The Mediterranean Slow Cooker by Michele Scicolone - In this latest addition to her slow-cooking series, the author transforms recipes from around the Mediterranean for your slow cooker. Ranging from Greek Meatballs with Feta and Tomato to Moroccan Spiced Carrot Soup, these recipes will spice up your weekend.

Slow Cooker Revolution: One Test Kitchen, 30 Slow Cookers, 200 Amazing Recipes by Daniel Van Ackere - The team at America’s Test Kitchen not only brings you a wealth of recipes you can trust to deliver reliable results but the tips and techniques you’ll need to perfect your slow-cooking skills.

More Make It Fast, Cook It Slow: 200 Brand-new, Budget-friendly, Slow-cooker Recipes by Stephanie O'Dea - This best-selling author and blogger brings us gluten-free recipes to tempt our taste buds but spare the budget. Try Moroccan Chicken with Lentils or Apple-Pecan Bread Pudding.

Vegan Soups and Hearty Stews for All Seasons by Nava Atlas - Whether you’re vegan or just want to incorporate more meatless meals into your routine, this cookbook provides a range of recipes to help you in your journey year-round.  You’ll find hearty dishes such as Orange-Butternut Squash Soup and Vegetarian Goulash for autumn and winter selections.

The Ultimate Rice Cooker Cookbook: 250 No-Fail Recipes for Pilafs, Risotto, Polenta, Chilis, Soups, Porridges, Puddings, and More,from Start to Finish in your Rice Cooker by Beth Hensperger - Rice cookers aren’t just for white rice anymore. With this cookbook, you’ll learn how to dish up a variety of grains in recipes like Sweet Brown Rice with Curry, Carrots, and Raisins and Italian Sausage Risotto. - Rebecca Wolff, Centreville Regional Library

Wednesday, February 05, 2014

Reads to Feed Olympic Fever

The Olympics season is about to begin, and it has everyone thinking about sports—especially children and teenagers. Many young fans look up to the athletes competing in these prestigious sporting events. Yet, while there is plenty of children’s and teen fiction targeted towards popular sports such as basketball, baseball and football, it is more difficult to find interesting titles featuring Olympic sports--particularly those featured in the Winter Olympic Games. Here are some of my recommendations for winter sports-themed fiction ranging from elementary to high school reading levels:

Children’s Fiction

The Drop by Jeff Ross—Alex loves snowboarding and has dreams of joining the Backcountry Patrol, a group of snowboarders who help those in serious danger after they wander off the groomed ski slopes. The tests to prove that Alex can handle the job put him in perilous situations out in the snowy wilderness.

Face-off by Jake Maddox—Kyle’s hockey team is undefeated, and he’s trying hard to be the top scorer on the team. Can he focus completely on his game, or will he be distracted by his teammates’ injuries? (Jake Maddox has written many other fast-paced stories covering a wide variety of sports.)

Skating Shoes by Noel Streatfeild—Harriet takes up ice skating to help her recover from an illness, and on her first day at the skating rink, she meets Lalla. The two girls become best friends, but Lalla is working to become a professional skater while Harriet is just discovering her talent. Can their friendship survive if Harriet is no longer in Lalla’s shadow?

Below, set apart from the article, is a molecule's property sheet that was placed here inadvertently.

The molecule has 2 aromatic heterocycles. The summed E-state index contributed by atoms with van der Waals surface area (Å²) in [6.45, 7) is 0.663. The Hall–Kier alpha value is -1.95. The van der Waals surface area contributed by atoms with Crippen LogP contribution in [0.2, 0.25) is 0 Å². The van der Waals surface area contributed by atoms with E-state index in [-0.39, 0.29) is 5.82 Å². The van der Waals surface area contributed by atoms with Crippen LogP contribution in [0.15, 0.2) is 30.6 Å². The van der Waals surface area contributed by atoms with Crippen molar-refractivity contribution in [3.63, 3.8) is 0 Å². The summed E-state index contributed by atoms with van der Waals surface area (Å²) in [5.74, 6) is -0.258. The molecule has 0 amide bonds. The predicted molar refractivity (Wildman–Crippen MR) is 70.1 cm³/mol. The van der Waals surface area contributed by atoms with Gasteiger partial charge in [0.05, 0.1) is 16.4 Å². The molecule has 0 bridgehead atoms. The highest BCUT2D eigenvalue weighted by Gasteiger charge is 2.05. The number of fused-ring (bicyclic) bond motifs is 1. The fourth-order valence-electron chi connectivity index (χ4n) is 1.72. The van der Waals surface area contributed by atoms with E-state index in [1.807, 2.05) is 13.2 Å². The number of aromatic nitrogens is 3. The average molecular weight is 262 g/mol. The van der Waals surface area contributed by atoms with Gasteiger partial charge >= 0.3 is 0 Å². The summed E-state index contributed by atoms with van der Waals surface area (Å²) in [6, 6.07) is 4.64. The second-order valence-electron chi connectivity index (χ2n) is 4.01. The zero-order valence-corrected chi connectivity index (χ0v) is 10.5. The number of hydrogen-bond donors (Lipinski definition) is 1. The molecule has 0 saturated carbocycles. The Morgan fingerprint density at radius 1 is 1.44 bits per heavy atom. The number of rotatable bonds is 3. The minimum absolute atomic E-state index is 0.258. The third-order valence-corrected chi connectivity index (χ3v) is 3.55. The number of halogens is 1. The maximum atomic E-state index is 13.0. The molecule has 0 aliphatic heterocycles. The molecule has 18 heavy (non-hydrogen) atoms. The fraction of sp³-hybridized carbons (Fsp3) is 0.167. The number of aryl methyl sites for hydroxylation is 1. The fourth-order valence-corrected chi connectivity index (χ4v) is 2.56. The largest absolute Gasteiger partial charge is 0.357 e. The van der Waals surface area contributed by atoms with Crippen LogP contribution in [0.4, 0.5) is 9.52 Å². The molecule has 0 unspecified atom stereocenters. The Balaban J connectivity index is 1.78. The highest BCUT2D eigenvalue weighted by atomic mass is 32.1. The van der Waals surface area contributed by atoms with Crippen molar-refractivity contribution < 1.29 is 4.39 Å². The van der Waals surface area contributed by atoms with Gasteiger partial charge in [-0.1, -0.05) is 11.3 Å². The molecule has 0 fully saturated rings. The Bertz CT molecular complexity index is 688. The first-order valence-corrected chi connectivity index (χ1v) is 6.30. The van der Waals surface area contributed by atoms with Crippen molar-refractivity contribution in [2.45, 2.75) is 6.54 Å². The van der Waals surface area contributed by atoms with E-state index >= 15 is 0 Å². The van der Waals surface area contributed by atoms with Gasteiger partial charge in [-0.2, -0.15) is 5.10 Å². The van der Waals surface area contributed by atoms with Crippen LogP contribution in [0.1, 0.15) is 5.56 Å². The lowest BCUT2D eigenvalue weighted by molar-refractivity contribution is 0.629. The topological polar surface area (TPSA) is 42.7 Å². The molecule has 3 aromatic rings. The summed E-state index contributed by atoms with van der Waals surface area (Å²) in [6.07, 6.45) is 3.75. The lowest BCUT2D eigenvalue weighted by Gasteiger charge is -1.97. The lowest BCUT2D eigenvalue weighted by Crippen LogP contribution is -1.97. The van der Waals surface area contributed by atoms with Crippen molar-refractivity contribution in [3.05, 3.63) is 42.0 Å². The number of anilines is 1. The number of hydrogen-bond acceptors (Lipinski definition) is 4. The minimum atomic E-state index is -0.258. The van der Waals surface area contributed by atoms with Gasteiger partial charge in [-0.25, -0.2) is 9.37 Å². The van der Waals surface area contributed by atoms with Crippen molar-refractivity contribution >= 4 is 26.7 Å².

The Screech Owls series by Roy MacGregor—This series of mysteries is centered around the kids on the Screech Owl peewee hockey team. The team is from Tamarack, Ontario, but they travel all over solving hockey-related mysteries, including trips to the Winter Olympics.

Snowboard Showdown by Matt Christopher—Freddie and Dondi are brothers who fight about everything. This rivalry extends to their shared hobby of snowboarding, and because it’s the one thing that he does better than Dondi, Freddie suggests a showdown on a dangerous slope to prove once and for all that he’s the best. (Matt Christopher is another author who writes children’s fiction featuring many different sports.)

Teen Fiction

Girl Overboard by Justina Chen—Syrah Cheng is a natural snowboarder who hopes to go pro someday. But when she gets seriously injured in an avalanche, her parents ban her from the sport and take away her only escape from the rest of her problems.

Open Ice by Pat Hughes—Playing hockey is Nick Taglio’s whole life. He’s been skating and scoring goals for as long as anyone can remember. After yet another head injury during a game has his parents and coach insisting that he stop playing for good, Nick doesn’t know how to deal. Who is he without hockey?

Iceman by Chris Lynch—People call Eric the Iceman, because when it comes to hockey, he is ruthless and will do anything to win. Sometimes his anger on the ice is so out of control that even his teammates are afraid of him. Can Eric learn to deal with his anger off the ice too?

Bittersweet by Sarah Ockler—When Hudson’s parents divorced and her dad moved away, she gave up on her dream of skating professionally. Now, three years later, she decides to brush up on her skills after hearing about a skating competition with a cash prize. She ends up coaching the boys’ varsity hockey team in exchange for ice time—and all the personal complications that involves!

Undercover by Beth Kephart—Elisa is a quiet, thoughtful girl whose loneliness inspires her to take up ice skating using her mother’s old skates. Her other hobby is helping the boys at school write poetry to impress girls. But when she falls for one of the boys, his girlfriend decides to get her revenge by wrecking Elisa’s chances in the free skate competition.

- Sara Griffin, Centreville Regional Library